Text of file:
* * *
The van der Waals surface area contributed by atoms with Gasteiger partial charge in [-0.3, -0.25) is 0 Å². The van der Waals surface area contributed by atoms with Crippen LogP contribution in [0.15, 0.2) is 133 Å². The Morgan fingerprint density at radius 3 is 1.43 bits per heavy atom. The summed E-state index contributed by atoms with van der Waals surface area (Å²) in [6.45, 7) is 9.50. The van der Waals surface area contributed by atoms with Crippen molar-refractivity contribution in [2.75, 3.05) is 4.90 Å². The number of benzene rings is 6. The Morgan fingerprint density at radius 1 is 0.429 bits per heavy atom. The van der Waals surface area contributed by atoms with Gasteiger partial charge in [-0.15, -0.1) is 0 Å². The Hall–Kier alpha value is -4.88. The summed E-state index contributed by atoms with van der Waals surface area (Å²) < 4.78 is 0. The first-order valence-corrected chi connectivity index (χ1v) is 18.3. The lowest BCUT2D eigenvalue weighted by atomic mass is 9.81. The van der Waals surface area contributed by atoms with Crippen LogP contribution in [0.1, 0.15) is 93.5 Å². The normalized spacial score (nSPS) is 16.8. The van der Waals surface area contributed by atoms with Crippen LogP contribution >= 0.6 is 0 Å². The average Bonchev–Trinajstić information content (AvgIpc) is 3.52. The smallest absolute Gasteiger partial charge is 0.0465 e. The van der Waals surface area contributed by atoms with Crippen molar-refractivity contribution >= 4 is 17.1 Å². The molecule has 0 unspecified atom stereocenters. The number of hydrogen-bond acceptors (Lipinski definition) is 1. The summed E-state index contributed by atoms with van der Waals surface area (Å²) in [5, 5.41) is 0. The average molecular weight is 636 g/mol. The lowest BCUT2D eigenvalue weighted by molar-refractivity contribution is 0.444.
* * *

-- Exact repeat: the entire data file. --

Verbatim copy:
The van der Waals surface area contributed by atoms with Gasteiger partial charge in [-0.3, -0.25) is 0 Å². The van der Waals surface area contributed by atoms with Crippen LogP contribution in [0.15, 0.2) is 133 Å². The Morgan fingerprint density at radius 3 is 1.43 bits per heavy atom. The summed E-state index contributed by atoms with van der Waals surface area (Å²) in [6.45, 7) is 9.50. The van der Waals surface area contributed by atoms with Crippen molar-refractivity contribution in [2.75, 3.05) is 4.90 Å². The number of benzene rings is 6. The Morgan fingerprint density at radius 1 is 0.429 bits per heavy atom. The van der Waals surface area contributed by atoms with Gasteiger partial charge in [-0.15, -0.1) is 0 Å². The Hall–Kier alpha value is -4.88. The summed E-state index contributed by atoms with van der Waals surface area (Å²) < 4.78 is 0. The first-order valence-corrected chi connectivity index (χ1v) is 18.3. The lowest BCUT2D eigenvalue weighted by atomic mass is 9.81. The van der Waals surface area contributed by atoms with Crippen LogP contribution in [0.1, 0.15) is 93.5 Å². The normalized spacial score (nSPS) is 16.8. The van der Waals surface area contributed by atoms with Crippen LogP contribution >= 0.6 is 0 Å². The average Bonchev–Trinajstić information content (AvgIpc) is 3.52. The smallest absolute Gasteiger partial charge is 0.0465 e. The van der Waals surface area contributed by atoms with Crippen molar-refractivity contribution >= 4 is 17.1 Å². The molecule has 0 unspecified atom stereocenters. The number of hydrogen-bond acceptors (Lipinski definition) is 1. The summed E-state index contributed by atoms with van der Waals surface area (Å²) in [5, 5.41) is 0. The average molecular weight is 636 g/mol. The lowest BCUT2D eigenvalue weighted by molar-refractivity contribution is 0.444.